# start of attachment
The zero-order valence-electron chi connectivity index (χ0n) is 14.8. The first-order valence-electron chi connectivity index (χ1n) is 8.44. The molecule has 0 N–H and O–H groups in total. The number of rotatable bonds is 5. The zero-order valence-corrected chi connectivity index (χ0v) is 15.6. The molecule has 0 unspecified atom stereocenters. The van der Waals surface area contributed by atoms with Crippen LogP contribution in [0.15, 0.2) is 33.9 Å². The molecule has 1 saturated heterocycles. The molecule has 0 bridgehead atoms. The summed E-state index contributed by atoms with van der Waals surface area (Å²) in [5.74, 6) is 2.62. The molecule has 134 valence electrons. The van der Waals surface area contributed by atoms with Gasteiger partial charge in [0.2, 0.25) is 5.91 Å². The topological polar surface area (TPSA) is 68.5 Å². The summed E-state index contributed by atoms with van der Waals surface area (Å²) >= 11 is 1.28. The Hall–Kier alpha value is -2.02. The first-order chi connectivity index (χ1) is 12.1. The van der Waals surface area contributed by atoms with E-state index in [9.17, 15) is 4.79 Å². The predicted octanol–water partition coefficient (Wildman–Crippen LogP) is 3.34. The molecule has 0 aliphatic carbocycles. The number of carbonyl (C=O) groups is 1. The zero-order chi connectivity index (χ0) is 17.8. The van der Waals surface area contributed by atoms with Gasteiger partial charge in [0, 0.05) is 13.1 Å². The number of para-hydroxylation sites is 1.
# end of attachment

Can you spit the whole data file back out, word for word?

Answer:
The zero-order valence-electron chi connectivity index (χ0n) is 14.8. The first-order valence-electron chi connectivity index (χ1n) is 8.44. The molecule has 0 N–H and O–H groups in total. The number of rotatable bonds is 5. The zero-order valence-corrected chi connectivity index (χ0v) is 15.6. The molecule has 0 unspecified atom stereocenters. The van der Waals surface area contributed by atoms with Crippen LogP contribution in [0.15, 0.2) is 33.9 Å². The molecule has 1 saturated heterocycles. The molecule has 0 bridgehead atoms. The summed E-state index contributed by atoms with van der Waals surface area (Å²) in [5.74, 6) is 2.62. The molecule has 134 valence electrons. The van der Waals surface area contributed by atoms with Gasteiger partial charge in [0.2, 0.25) is 5.91 Å². The topological polar surface area (TPSA) is 68.5 Å². The summed E-state index contributed by atoms with van der Waals surface area (Å²) >= 11 is 1.28. The Hall–Kier alpha value is -2.02. The first-order chi connectivity index (χ1) is 12.1. The van der Waals surface area contributed by atoms with E-state index in [9.17, 15) is 4.79 Å². The predicted octanol–water partition coefficient (Wildman–Crippen LogP) is 3.34. The molecule has 0 aliphatic carbocycles. The number of carbonyl (C=O) groups is 1. The zero-order chi connectivity index (χ0) is 17.8. The van der Waals surface area contributed by atoms with Gasteiger partial charge in [0, 0.05) is 13.1 Å². The number of para-hydroxylation sites is 1.